Paolina Milana, Author & Founder of MadnessToMagic.com
It’s appropriate, if not a bit amusing, that October’s Emotional Wellness Month ends with that kid-approved holiday Halloween. After all, if you’re anything like me, following the past several weeks of sharing thoughts on some very adult topics, including:
- How physical health isn’t possible without mental health;
- A better understanding of what it means to not be okay;
- Using our history of unprecedented events as comfort, knowing that we made it through those all the wiser (hopefully) and will make it through today’s as well;
- Speaking to ageism by remembering who we are and valuing our worth; and,
- Becoming more aware of and learning how to deal with depression, ours or other’s.
…has resulted in the need for some playtime and a break from the challenges of present day life. It’s natural, given all we’re dealing with (pandemic, politics, personal and professional issues) that the continuous wearing of masks (literally and figuratively) is leading to a growing fatigue. So with October 31 on the horizon — the day set aside for children and for wearing masks of another kind plus happy or haunting costumes and, let’s not forget, encouraging mass consumption of all kinds of candy — I think we’re all overdue for some fun or, at least, a little time out from “adulting.”
If you’re unfamiliar with that word “adulting” maybe you’ve come to know it as “growing up” or “maturity” or “being responsible”; the act of “adulting” basically involves behavior that satisfies the mundane day-to-day musts of independent living, such as working and paying bills. The opposite of “adulting” includes throwing toddler-worthy tantrums, refusing to take any responsibility, and behaving immaturely.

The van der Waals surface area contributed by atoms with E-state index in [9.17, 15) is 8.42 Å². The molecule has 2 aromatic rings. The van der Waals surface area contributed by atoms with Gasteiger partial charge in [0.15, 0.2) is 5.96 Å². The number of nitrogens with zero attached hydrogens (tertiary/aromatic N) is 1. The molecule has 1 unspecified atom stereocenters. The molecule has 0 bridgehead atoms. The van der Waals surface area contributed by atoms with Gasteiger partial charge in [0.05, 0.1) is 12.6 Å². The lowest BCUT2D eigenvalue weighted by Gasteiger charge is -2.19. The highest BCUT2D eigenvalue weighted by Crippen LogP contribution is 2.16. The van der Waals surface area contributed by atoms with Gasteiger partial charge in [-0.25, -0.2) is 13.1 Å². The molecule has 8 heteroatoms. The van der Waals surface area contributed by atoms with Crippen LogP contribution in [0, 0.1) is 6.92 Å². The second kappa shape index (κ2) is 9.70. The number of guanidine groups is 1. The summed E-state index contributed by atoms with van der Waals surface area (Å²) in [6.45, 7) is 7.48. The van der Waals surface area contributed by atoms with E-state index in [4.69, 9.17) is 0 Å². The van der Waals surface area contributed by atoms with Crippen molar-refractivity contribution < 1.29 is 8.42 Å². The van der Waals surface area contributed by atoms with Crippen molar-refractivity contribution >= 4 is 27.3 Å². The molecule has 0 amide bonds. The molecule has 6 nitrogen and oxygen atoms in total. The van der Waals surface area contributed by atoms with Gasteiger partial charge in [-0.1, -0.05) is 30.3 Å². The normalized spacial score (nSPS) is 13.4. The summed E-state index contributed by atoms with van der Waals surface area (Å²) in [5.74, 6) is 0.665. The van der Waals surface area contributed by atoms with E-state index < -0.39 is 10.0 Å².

“Adulting” comes easy to some of us and not so easily to others. But on whatever end of that spectrum we may find ourselves, I don’t think any one of us would argue that we’re exhausted. As the world spins faster and technology and marketing and media bombard us with mixed messages of who we should be or what we ought to be thinking and doing or how we could have more or what we would gain with less, we’re no longer sure which way to turn or what the right answers are.
And guess what? It’s okay not to know. It’s okay to feel at times as if we’re faking it. It’s okay to fail and to wonder WTF…?
The irony of life or “adulting” is that the way to not get caught up in all of the day-to-day strife and to not lose sight of all that life is really meant to be is to approach our lives as if we are children again.
Now am I suggesting that we stop paying bills or refuse to share our toys with others? Not at all. But what I am saying is to pay attention to that kid that’s still inside every one of us. If she needs a nap, let her nap. If he’s feeling overwhelmed and needs a good cry, let him cry.